It will now lie "fallow" for a while to let the worms and microbes do their job.

    It also lets you de weed the plot, without compromising your veges. You want a weed free vege patch for the best results, so they dont compete with the veges for nutrients. Less weeds also mean less bugs.

    I'll soon add drip irrigation and mulch to the top before leaving it alone for a while.

    FYI.. The dimensions of the short side is 2.4M and the long side is about 3.6m. We arranged it in an U so that everything is an arms length from the edge.
     
  6. IrishDigger

    IrishDigger Well-Known Member

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    I've turned over a few Vege Patches in my time and my recent project was to set one up for my daughter and her family, it was set out in sections and bordered by railway sleepers and all looked very neat and tidy, however she has now gone Permaculture and there is now stuff all over the place but to give her credit she is still producing good crops of veggies.

    I'm toying with the idea of a raised garden bed but was thinking of going bench high.

    Two of my favourite gardening shows in so far as getting good advice on gardening would be,

    Gardening Australia

    Vasili’s Online

    Cheers.

    IrishDigger
     
  7. mikey7

    mikey7 Well-Known Member

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    I'm watching this thread.

    Keep an eye on Aldi's vegie seeds too.. we got a heap of them (99c each), and we've had awesome produce from them. Just gotta keep the damn bugs off them.
     
  8. Tom Rivera

    Tom Rivera Property Manager Business Member

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    We spent a fortune building our last veggie patch only to find the nutgrass would happily grow straight through the weed-matting! One area seemed safe so we grew a few things, most of them were pretty stunted but still tasty. In the end I was so discouraged that I bark chipped every garden around the house and left them barren.

    @TadhgMor forgive me for my impatience with this years crop, have you got any photos of previous crops just prior to harvest?

    Also, I take it you hand weed and don't use any chemicals. Do the weeds eventually stop appearing so prolifically or do you just have to keep on top of it?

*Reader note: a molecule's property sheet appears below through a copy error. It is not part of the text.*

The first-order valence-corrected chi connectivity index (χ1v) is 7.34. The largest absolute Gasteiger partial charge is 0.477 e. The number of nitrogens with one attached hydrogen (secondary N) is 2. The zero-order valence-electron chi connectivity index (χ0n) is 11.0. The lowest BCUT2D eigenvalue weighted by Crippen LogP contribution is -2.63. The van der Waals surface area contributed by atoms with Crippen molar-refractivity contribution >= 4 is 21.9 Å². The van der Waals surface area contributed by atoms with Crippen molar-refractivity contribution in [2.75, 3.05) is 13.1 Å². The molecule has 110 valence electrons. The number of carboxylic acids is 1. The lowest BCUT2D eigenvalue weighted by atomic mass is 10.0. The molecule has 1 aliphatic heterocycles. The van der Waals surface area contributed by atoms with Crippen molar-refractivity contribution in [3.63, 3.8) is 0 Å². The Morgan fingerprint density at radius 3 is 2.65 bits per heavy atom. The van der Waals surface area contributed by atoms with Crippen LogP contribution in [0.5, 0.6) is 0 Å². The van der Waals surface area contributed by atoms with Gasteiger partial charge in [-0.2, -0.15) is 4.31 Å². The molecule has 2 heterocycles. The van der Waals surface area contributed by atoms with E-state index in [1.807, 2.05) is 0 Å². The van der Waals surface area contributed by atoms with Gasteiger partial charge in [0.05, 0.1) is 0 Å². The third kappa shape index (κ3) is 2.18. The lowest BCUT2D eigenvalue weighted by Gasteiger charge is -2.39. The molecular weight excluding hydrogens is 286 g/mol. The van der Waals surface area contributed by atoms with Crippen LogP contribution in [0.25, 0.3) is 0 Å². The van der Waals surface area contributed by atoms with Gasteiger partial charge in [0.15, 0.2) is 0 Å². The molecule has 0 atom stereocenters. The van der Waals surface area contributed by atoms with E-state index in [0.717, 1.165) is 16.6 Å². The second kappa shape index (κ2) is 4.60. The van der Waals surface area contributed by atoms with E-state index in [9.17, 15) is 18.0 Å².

9. Joynz

    Joynz Well-Known Member

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    Best way to stop grass from coming up in raised beds is layers of carpet.

    I dug out the soil and laid weedmat, then 2-3 layers of old nylon carpet, then another layer of weed mat. I carried the weedmat up the inside of the bed, against the sleepers and also curved the carpet a few inches up the sides too.

    Then, I added layers of straw and manure and compost to create the soil. When it needs topping up, every couple of years, I just add another layer of straw and manure.
     
  10. TadhgMor

    TadhgMor Well-Known Member

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    @Tom Rivera
    Certainly. We built this garden in 2011 at 600mm high but we've now reduced it to 400mm high since things like tomatoes can grown out of reach!

    Here the first planting.

    upload_2017-8-5_11-15-56.jpeg

    on its way...

    upload_2017-8-5_11-17-36.jpeg

    And that turned into this...
    upload_2017-8-5_11-17-58.jpeg

    We harvested about 50kgs of tomatoes, 20kg of Silverbeet, 5kg of dwarf beans and a bunch of other stuff. Fed us, the neighbours and a few others all summer :D
     
  11. TadhgMor

    TadhgMor Well-Known Member

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    Luckly we dont see much nut grass here in NSW, that being said we removed the top 100mm of soil before creating the vege garden. This ensures you get most of the weeds, their roots and dormant seeds in that top layer of soil. We put the old soil in the compost bin varied between layers of table and garden scraps. After a year in the bin its ready to come back to the garden enriched and weed free.